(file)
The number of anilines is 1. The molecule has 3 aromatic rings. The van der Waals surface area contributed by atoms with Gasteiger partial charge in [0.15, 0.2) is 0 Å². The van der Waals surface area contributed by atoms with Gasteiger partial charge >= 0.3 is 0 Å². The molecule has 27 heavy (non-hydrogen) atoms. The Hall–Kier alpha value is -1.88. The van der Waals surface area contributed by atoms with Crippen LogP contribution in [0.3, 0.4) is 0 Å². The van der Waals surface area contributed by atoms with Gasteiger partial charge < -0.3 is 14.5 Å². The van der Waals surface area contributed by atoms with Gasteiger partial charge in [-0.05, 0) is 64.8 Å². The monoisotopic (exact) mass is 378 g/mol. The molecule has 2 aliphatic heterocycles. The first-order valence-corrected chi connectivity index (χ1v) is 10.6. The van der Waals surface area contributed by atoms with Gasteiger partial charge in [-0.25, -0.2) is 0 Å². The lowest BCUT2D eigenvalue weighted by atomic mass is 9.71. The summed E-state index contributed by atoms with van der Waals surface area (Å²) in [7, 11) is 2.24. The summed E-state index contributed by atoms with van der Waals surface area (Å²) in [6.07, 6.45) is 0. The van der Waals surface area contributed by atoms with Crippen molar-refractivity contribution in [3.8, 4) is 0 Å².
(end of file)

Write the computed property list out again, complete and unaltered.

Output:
The number of anilines is 1. The molecule has 3 aromatic rings. The van der Waals surface area contributed by atoms with Gasteiger partial charge in [0.15, 0.2) is 0 Å². The van der Waals surface area contributed by atoms with Gasteiger partial charge >= 0.3 is 0 Å². The molecule has 27 heavy (non-hydrogen) atoms. The Hall–Kier alpha value is -1.88. The van der Waals surface area contributed by atoms with Crippen LogP contribution in [0.3, 0.4) is 0 Å². The van der Waals surface area contributed by atoms with Gasteiger partial charge < -0.3 is 14.5 Å². The van der Waals surface area contributed by atoms with Gasteiger partial charge in [-0.05, 0) is 64.8 Å². The monoisotopic (exact) mass is 378 g/mol. The molecule has 2 aliphatic heterocycles. The first-order valence-corrected chi connectivity index (χ1v) is 10.6. The van der Waals surface area contributed by atoms with Gasteiger partial charge in [-0.25, -0.2) is 0 Å². The lowest BCUT2D eigenvalue weighted by atomic mass is 9.71. The summed E-state index contributed by atoms with van der Waals surface area (Å²) in [7, 11) is 2.24. The summed E-state index contributed by atoms with van der Waals surface area (Å²) in [6.07, 6.45) is 0. The van der Waals surface area contributed by atoms with Crippen molar-refractivity contribution in [3.8, 4) is 0 Å².